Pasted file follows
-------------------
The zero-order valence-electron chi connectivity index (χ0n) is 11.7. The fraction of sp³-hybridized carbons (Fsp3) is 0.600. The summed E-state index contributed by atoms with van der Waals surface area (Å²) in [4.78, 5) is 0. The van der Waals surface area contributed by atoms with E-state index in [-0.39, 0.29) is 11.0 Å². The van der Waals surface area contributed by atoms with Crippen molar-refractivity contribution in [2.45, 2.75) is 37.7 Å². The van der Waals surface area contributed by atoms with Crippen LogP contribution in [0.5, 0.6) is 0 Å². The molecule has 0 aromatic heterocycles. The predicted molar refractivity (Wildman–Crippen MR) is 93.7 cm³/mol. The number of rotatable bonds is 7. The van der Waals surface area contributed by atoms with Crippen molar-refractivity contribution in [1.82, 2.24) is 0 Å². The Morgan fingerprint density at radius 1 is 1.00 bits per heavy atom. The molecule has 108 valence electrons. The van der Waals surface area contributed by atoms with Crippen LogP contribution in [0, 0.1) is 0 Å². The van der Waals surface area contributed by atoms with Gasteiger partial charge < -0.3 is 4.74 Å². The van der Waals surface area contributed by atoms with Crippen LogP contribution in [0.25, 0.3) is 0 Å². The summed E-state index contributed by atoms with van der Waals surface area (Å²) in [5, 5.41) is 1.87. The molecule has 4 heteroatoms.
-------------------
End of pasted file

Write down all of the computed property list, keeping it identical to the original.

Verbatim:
The zero-order valence-electron chi connectivity index (χ0n) is 11.7. The fraction of sp³-hybridized carbons (Fsp3) is 0.600. The summed E-state index contributed by atoms with van der Waals surface area (Å²) in [4.78, 5) is 0. The van der Waals surface area contributed by atoms with E-state index in [-0.39, 0.29) is 11.0 Å². The van der Waals surface area contributed by atoms with Crippen molar-refractivity contribution in [2.45, 2.75) is 37.7 Å². The van der Waals surface area contributed by atoms with Crippen LogP contribution in [0.5, 0.6) is 0 Å². The molecule has 0 aromatic heterocycles. The predicted molar refractivity (Wildman–Crippen MR) is 93.7 cm³/mol. The number of rotatable bonds is 7. The van der Waals surface area contributed by atoms with Crippen molar-refractivity contribution in [1.82, 2.24) is 0 Å². The Morgan fingerprint density at radius 1 is 1.00 bits per heavy atom. The molecule has 108 valence electrons. The van der Waals surface area contributed by atoms with Crippen LogP contribution in [0, 0.1) is 0 Å². The van der Waals surface area contributed by atoms with Gasteiger partial charge < -0.3 is 4.74 Å². The van der Waals surface area contributed by atoms with Crippen LogP contribution in [0.25, 0.3) is 0 Å². The summed E-state index contributed by atoms with van der Waals surface area (Å²) in [5, 5.41) is 1.87. The molecule has 4 heteroatoms.